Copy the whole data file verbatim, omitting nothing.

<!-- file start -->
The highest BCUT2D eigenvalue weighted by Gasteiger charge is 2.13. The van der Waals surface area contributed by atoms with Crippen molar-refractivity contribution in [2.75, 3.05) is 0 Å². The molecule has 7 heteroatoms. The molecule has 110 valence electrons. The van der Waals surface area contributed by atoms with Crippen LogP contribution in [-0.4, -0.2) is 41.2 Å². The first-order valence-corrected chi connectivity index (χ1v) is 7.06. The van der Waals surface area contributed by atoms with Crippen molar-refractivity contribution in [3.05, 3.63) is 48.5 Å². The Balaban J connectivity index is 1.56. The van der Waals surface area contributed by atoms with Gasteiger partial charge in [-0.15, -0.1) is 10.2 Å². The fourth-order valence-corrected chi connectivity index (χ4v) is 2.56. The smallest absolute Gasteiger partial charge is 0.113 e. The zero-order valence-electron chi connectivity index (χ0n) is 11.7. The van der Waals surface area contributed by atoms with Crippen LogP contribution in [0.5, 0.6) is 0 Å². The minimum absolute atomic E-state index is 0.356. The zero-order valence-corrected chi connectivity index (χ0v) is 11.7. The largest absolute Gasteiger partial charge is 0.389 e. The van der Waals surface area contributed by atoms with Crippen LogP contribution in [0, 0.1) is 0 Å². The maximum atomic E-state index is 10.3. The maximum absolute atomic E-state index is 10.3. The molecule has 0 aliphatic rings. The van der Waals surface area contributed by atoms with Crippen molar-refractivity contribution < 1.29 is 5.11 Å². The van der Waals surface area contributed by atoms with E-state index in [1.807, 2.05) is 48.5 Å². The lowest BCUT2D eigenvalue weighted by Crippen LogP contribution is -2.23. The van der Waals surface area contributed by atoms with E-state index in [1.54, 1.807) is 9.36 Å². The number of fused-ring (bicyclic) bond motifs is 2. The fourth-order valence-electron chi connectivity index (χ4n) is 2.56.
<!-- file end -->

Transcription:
The highest BCUT2D eigenvalue weighted by Gasteiger charge is 2.13. The van der Waals surface area contributed by atoms with Crippen molar-refractivity contribution in [2.75, 3.05) is 0 Å². The molecule has 7 heteroatoms. The molecule has 110 valence electrons. The van der Waals surface area contributed by atoms with Crippen LogP contribution in [-0.4, -0.2) is 41.2 Å². The first-order valence-corrected chi connectivity index (χ1v) is 7.06. The van der Waals surface area contributed by atoms with Crippen molar-refractivity contribution in [3.05, 3.63) is 48.5 Å². The Balaban J connectivity index is 1.56. The van der Waals surface area contributed by atoms with Gasteiger partial charge in [-0.15, -0.1) is 10.2 Å². The fourth-order valence-corrected chi connectivity index (χ4v) is 2.56. The smallest absolute Gasteiger partial charge is 0.113 e. The zero-order valence-electron chi connectivity index (χ0n) is 11.7. The van der Waals surface area contributed by atoms with Crippen LogP contribution in [0.5, 0.6) is 0 Å². The minimum absolute atomic E-state index is 0.356. The zero-order valence-corrected chi connectivity index (χ0v) is 11.7. The largest absolute Gasteiger partial charge is 0.389 e. The van der Waals surface area contributed by atoms with Crippen LogP contribution in [0, 0.1) is 0 Å². The maximum atomic E-state index is 10.3. The maximum absolute atomic E-state index is 10.3. The molecule has 0 aliphatic rings. The van der Waals surface area contributed by atoms with Crippen molar-refractivity contribution < 1.29 is 5.11 Å². The van der Waals surface area contributed by atoms with E-state index in [1.807, 2.05) is 48.5 Å². The lowest BCUT2D eigenvalue weighted by Crippen LogP contribution is -2.23. The van der Waals surface area contributed by atoms with E-state index in [1.54, 1.807) is 9.36 Å². The number of fused-ring (bicyclic) bond motifs is 2. The fourth-order valence-electron chi connectivity index (χ4n) is 2.56.